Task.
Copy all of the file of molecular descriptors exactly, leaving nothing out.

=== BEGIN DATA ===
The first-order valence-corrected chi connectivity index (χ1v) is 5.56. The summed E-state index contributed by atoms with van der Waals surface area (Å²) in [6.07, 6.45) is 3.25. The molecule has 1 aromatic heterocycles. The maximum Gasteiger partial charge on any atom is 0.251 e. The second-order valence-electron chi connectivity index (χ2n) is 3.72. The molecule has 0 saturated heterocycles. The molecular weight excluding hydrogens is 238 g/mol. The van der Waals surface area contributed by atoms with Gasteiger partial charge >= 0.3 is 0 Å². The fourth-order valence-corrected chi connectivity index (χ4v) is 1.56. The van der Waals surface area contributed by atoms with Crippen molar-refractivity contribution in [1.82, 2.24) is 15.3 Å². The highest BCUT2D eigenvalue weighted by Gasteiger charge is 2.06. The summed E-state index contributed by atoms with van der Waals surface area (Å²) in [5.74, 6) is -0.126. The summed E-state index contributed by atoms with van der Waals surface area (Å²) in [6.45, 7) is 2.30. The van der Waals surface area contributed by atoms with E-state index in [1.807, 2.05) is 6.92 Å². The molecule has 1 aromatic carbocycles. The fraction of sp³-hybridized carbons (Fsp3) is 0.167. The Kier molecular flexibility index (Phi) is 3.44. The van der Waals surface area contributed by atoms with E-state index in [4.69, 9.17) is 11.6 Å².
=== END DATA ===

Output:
The first-order valence-corrected chi connectivity index (χ1v) is 5.56. The summed E-state index contributed by atoms with van der Waals surface area (Å²) in [6.07, 6.45) is 3.25. The molecule has 1 aromatic heterocycles. The maximum Gasteiger partial charge on any atom is 0.251 e. The second-order valence-electron chi connectivity index (χ2n) is 3.72. The molecule has 0 saturated heterocycles. The molecular weight excluding hydrogens is 238 g/mol. The van der Waals surface area contributed by atoms with Gasteiger partial charge >= 0.3 is 0 Å². The fourth-order valence-corrected chi connectivity index (χ4v) is 1.56. The van der Waals surface area contributed by atoms with Crippen molar-refractivity contribution in [1.82, 2.24) is 15.3 Å². The highest BCUT2D eigenvalue weighted by Gasteiger charge is 2.06. The summed E-state index contributed by atoms with van der Waals surface area (Å²) in [5.74, 6) is -0.126. The summed E-state index contributed by atoms with van der Waals surface area (Å²) in [6.45, 7) is 2.30. The van der Waals surface area contributed by atoms with E-state index in [1.807, 2.05) is 6.92 Å². The molecule has 1 aromatic carbocycles. The fraction of sp³-hybridized carbons (Fsp3) is 0.167. The Kier molecular flexibility index (Phi) is 3.44. The van der Waals surface area contributed by atoms with E-state index in [4.69, 9.17) is 11.6 Å².